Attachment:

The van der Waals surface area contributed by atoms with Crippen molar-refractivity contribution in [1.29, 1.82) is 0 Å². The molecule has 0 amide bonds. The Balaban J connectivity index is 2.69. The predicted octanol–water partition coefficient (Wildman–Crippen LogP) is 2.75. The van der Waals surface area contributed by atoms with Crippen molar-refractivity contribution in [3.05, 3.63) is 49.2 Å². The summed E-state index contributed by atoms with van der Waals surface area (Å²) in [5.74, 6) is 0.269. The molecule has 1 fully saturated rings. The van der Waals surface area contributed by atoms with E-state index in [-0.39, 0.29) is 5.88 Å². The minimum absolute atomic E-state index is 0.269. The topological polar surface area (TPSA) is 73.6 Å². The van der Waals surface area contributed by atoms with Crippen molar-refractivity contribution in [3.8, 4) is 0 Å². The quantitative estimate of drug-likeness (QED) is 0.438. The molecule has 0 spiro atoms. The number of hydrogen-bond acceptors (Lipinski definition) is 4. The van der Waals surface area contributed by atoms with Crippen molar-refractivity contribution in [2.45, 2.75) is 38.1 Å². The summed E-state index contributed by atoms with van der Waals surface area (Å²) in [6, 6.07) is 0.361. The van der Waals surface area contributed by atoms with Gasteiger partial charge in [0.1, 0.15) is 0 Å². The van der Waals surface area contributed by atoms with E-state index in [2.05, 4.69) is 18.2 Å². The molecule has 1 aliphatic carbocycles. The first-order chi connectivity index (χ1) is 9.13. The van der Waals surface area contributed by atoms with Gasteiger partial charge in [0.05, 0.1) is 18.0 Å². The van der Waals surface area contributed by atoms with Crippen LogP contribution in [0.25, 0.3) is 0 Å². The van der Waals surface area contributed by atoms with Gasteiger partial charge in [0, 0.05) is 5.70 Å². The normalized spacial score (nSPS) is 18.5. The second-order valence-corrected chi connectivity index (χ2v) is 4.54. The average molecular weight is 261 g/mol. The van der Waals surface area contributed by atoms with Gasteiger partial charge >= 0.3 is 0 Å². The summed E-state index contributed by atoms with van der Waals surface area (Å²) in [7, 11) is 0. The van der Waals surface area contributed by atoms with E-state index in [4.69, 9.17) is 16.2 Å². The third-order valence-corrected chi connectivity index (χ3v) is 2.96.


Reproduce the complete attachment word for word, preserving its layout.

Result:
The van der Waals surface area contributed by atoms with Crippen molar-refractivity contribution in [1.29, 1.82) is 0 Å². The molecule has 0 amide bonds. The Balaban J connectivity index is 2.69. The predicted octanol–water partition coefficient (Wildman–Crippen LogP) is 2.75. The van der Waals surface area contributed by atoms with Crippen molar-refractivity contribution in [3.05, 3.63) is 49.2 Å². The summed E-state index contributed by atoms with van der Waals surface area (Å²) in [5.74, 6) is 0.269. The molecule has 1 fully saturated rings. The van der Waals surface area contributed by atoms with E-state index in [-0.39, 0.29) is 5.88 Å². The minimum absolute atomic E-state index is 0.269. The topological polar surface area (TPSA) is 73.6 Å². The van der Waals surface area contributed by atoms with Crippen molar-refractivity contribution in [3.8, 4) is 0 Å². The quantitative estimate of drug-likeness (QED) is 0.438. The molecule has 0 spiro atoms. The number of hydrogen-bond acceptors (Lipinski definition) is 4. The van der Waals surface area contributed by atoms with Crippen molar-refractivity contribution in [2.45, 2.75) is 38.1 Å². The summed E-state index contributed by atoms with van der Waals surface area (Å²) in [6, 6.07) is 0.361. The van der Waals surface area contributed by atoms with Gasteiger partial charge in [0.1, 0.15) is 0 Å². The van der Waals surface area contributed by atoms with E-state index in [2.05, 4.69) is 18.2 Å². The molecule has 1 aliphatic carbocycles. The first-order chi connectivity index (χ1) is 9.13. The van der Waals surface area contributed by atoms with Gasteiger partial charge in [0.05, 0.1) is 18.0 Å². The van der Waals surface area contributed by atoms with Crippen LogP contribution in [0.25, 0.3) is 0 Å². The van der Waals surface area contributed by atoms with Gasteiger partial charge in [0, 0.05) is 5.70 Å². The normalized spacial score (nSPS) is 18.5. The second-order valence-corrected chi connectivity index (χ2v) is 4.54. The average molecular weight is 261 g/mol. The van der Waals surface area contributed by atoms with Gasteiger partial charge >= 0.3 is 0 Å². The summed E-state index contributed by atoms with van der Waals surface area (Å²) in [7, 11) is 0. The van der Waals surface area contributed by atoms with E-state index in [4.69, 9.17) is 16.2 Å². The third-order valence-corrected chi connectivity index (χ3v) is 2.96.